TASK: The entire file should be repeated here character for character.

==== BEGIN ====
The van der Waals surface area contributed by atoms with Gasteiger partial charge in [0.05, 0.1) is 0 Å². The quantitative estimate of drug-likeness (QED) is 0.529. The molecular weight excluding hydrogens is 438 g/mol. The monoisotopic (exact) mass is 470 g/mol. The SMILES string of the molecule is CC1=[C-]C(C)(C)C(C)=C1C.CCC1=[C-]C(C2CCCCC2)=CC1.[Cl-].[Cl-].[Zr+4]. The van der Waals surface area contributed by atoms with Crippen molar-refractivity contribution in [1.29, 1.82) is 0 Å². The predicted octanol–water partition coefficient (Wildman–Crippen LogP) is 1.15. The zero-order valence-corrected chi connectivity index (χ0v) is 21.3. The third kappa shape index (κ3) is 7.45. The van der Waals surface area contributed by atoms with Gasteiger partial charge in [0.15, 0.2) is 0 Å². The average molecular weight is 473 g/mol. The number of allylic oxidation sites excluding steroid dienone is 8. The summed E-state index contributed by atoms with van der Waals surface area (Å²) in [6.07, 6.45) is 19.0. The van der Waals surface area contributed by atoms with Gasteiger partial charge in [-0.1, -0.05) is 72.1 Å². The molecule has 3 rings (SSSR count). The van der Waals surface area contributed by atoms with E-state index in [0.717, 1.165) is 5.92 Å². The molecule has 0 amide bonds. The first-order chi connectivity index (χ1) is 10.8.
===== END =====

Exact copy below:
The van der Waals surface area contributed by atoms with Gasteiger partial charge in [0.05, 0.1) is 0 Å². The quantitative estimate of drug-likeness (QED) is 0.529. The molecular weight excluding hydrogens is 438 g/mol. The monoisotopic (exact) mass is 470 g/mol. The SMILES string of the molecule is CC1=[C-]C(C)(C)C(C)=C1C.CCC1=[C-]C(C2CCCCC2)=CC1.[Cl-].[Cl-].[Zr+4]. The van der Waals surface area contributed by atoms with Crippen molar-refractivity contribution in [1.29, 1.82) is 0 Å². The predicted octanol–water partition coefficient (Wildman–Crippen LogP) is 1.15. The zero-order valence-corrected chi connectivity index (χ0v) is 21.3. The third kappa shape index (κ3) is 7.45. The van der Waals surface area contributed by atoms with Gasteiger partial charge in [0.15, 0.2) is 0 Å². The average molecular weight is 473 g/mol. The number of allylic oxidation sites excluding steroid dienone is 8. The summed E-state index contributed by atoms with van der Waals surface area (Å²) in [6.07, 6.45) is 19.0. The van der Waals surface area contributed by atoms with Gasteiger partial charge in [-0.1, -0.05) is 72.1 Å². The molecule has 3 rings (SSSR count). The van der Waals surface area contributed by atoms with E-state index in [0.717, 1.165) is 5.92 Å². The molecule has 0 amide bonds. The first-order chi connectivity index (χ1) is 10.8.